Sadly over the years British seasides have gone downhill, although recent reports that global warming will means Britain is hot in Summer made me smile, perhaps they’ve not yet had their day.

Besides, I’ve not been to the beach in a long time.

As I was thinking about which beach to look at another point came to mind, each place has a different characteristic, or maybe that’s just how I percieve things.

Great Yarmouth was a family place, with everything you can imagine.

Blackpool is known for its entertainment

Southport I always see as a middle class place

Scarborough is traditional

Whitby – Goth weekend!

Maybe visiting one beach isn’t enough!

Money is tight, I can’t afford to stay everywhere, but day trips might be an option, then there is the possibility of borrowing mums car – but of I say the seaside is on the cards then my parents will want to come, and a trip to Scarborough also means the traditional stop in Thornton-le-dale, and visit to Nana’s grave. See! traditions are everywhere.

Then again… I have a brother in Southport I don’t see too often, maybe I could invite myself over.

So, todays drawing.

Being stuck in bed, or able to get out but needing to go home after a few hours I can’t yet venture to a beach, so I bought some of those little cocktail umbrellas, a symbol of seasides is the beach umbrella, but probably not in Britain where it would be the wind breaker.

1 minute pencil sketch

 I minute is a long time, will I manage several hours?

The start of Summer

I made it all through the year with, well apart from two weeks off when I broke my ankle, no sick days. Then as the Uni schedule finished (no classes, but we can still go in) I was hit by some awful superbuggy cold thing.

I’ve pretty much been in bed most of the last week. I hate being ill, hate it with a passion. It’s been so bad that I lost my voice, yep that’s my personal indicator of how ill I am. When I was younger I always wanted to lose my voice, partly I suspect to get out of some of the singing I was pushed into. Sadly I never got to experience how cool it’d be to open your mouth and nothing coming out.

So, that’s how ill I’ve been. I lost my voice for three whole days (some might cheer at that). After all these years of wondering all I can say is it’s blooming annoying.

Our summer project comes in five parts, but I’m only focusing on one at the moment.

Cultural Drawing

A series of drawings over the summer based on Folklore

There are three rules:

  1. drawings should be in a sketchbook you’ve made yourself
  2. 50% of the drawings should be from primary/secondary observational resources (things you actually see)
  3. Drawings are to be timed with date and time of day recorded.

While we should be drawing everyday the journal consists of our timed drawings from the folklore theme.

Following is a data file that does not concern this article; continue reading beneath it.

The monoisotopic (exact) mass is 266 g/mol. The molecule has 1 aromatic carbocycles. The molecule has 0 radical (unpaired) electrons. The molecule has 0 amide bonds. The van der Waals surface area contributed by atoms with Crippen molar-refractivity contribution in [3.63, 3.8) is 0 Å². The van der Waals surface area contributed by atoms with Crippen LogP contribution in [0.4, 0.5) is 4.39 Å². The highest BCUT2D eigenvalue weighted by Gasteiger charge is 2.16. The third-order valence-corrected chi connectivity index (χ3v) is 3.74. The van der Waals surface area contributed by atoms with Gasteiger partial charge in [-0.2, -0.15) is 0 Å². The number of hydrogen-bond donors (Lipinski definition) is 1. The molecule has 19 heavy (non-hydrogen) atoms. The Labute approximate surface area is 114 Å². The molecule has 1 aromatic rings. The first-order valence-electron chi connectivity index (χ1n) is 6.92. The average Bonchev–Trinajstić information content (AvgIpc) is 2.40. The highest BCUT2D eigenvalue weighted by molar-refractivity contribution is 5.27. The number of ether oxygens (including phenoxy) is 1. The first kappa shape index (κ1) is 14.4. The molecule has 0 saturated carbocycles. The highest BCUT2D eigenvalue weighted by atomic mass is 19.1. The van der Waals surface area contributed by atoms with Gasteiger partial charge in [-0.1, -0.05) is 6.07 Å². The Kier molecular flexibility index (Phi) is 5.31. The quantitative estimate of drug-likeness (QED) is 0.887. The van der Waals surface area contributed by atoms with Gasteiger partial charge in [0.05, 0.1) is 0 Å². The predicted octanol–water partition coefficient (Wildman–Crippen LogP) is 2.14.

Timings are:

  • 1 min
  • 2 mins
  • 4 mins
  • 8 mins
  • 16 mins
  • 32 mins
  • 1 hour
  • 2 hours
  • 4 hours
  • 8 hours

My sketchbook work is where I get my least marks, and most of that is my misunderstanding in what a drawing is. I sketch a lot, but have this stupid idea that unless it’s a drawing done with a purpose in my Uni sketchbook then it doesn’t count.

I also see a lot of what I draw as no good, shame on me.

There’s this girl at Uni, no names, but I am slightly jealous. Not of her drawing ability, but of her unashamed attitude to her work. She doesn’t care what people think of what she’s drawn, I’m jealous of that ability to be unashamedly proud.

Another issue I have is where that drawing is done. I recently bought an Ipad (thank you people who give me a student loan!) and some amazing drawing pens for it. I use mostly the Adobe apps because I love using photoshop. Again, my sketchbook shows non of my CAD (computer aided design) work because I didn’t use a traditional pen/pencil to draw.

In other words, I need to get over myself, stop compairing myself to others and unashamedly show my work.

Here’s todays…

 It’s the original ponytail Barbie. I’ve used an original image of Barbie, kept the swimsuit, put a seaside background in and coloured the rest of her.

I’ve been playing with this idea of making some Barbie clothes for a while and recently decided to have a go at making original outfits, but in crochet. Starting with the swimsuit. Although this is the first Barbie I’ve done like this I’ve made several model style images. The thing about Uni is we don’t have the time to make a whole outfit for every project, so we make samples. But in CAD we can insert our samples into an image of a model and make it appear as though we have made the whole outfit. That’s why I kept the original swimsuit on here.

Oooohhhhhh!!!!! could this be one of my sketches for my book?

Crayon Play 3 – Making the Gloves

Chalky, what fun!

But I suppose his arms can get in the way.

So what if the crayon wasn’t on the end of a toy foot, but on the end of your fingers?

That’s how I came up with my Crayon Gloves.

A pair of gloves, with a crayon on each tip. No lost crayons, no arms getting in the way. And you don’t need to learn to crochet.

You can find the tutorial here:

Let me know what you think.